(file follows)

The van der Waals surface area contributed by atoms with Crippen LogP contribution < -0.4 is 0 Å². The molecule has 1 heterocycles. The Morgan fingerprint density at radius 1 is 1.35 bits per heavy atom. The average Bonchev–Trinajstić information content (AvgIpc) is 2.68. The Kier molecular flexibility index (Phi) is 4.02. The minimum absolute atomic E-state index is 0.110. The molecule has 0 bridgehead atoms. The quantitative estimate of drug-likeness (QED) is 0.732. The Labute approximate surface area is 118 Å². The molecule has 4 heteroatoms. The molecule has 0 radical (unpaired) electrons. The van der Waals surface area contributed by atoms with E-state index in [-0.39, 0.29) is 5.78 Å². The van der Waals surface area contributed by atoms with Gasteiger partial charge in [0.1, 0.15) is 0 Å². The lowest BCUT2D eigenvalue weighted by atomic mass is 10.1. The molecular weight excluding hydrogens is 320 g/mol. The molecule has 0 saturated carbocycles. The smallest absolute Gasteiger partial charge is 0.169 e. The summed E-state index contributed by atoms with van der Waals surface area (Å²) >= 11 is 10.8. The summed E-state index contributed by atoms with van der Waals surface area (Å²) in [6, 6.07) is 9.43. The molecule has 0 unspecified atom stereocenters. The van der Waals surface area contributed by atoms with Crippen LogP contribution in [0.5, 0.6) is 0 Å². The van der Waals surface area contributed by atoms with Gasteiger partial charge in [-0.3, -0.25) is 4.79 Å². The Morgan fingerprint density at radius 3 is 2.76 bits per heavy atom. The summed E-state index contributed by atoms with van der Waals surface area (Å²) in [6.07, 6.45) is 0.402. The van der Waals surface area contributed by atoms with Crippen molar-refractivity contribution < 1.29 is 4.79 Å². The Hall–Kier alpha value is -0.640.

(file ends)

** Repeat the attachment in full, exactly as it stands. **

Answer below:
The van der Waals surface area contributed by atoms with Crippen LogP contribution < -0.4 is 0 Å². The molecule has 1 heterocycles. The Morgan fingerprint density at radius 1 is 1.35 bits per heavy atom. The average Bonchev–Trinajstić information content (AvgIpc) is 2.68. The Kier molecular flexibility index (Phi) is 4.02. The minimum absolute atomic E-state index is 0.110. The molecule has 0 bridgehead atoms. The quantitative estimate of drug-likeness (QED) is 0.732. The Labute approximate surface area is 118 Å². The molecule has 4 heteroatoms. The molecule has 0 radical (unpaired) electrons. The van der Waals surface area contributed by atoms with E-state index in [-0.39, 0.29) is 5.78 Å². The van der Waals surface area contributed by atoms with Gasteiger partial charge in [0.1, 0.15) is 0 Å². The lowest BCUT2D eigenvalue weighted by atomic mass is 10.1. The molecular weight excluding hydrogens is 320 g/mol. The molecule has 0 saturated carbocycles. The smallest absolute Gasteiger partial charge is 0.169 e. The summed E-state index contributed by atoms with van der Waals surface area (Å²) >= 11 is 10.8. The summed E-state index contributed by atoms with van der Waals surface area (Å²) in [6, 6.07) is 9.43. The molecule has 0 unspecified atom stereocenters. The van der Waals surface area contributed by atoms with Crippen LogP contribution in [0.5, 0.6) is 0 Å². The van der Waals surface area contributed by atoms with Gasteiger partial charge in [-0.3, -0.25) is 4.79 Å². The Morgan fingerprint density at radius 3 is 2.76 bits per heavy atom. The summed E-state index contributed by atoms with van der Waals surface area (Å²) in [6.07, 6.45) is 0.402. The van der Waals surface area contributed by atoms with Crippen molar-refractivity contribution < 1.29 is 4.79 Å². The Hall–Kier alpha value is -0.640.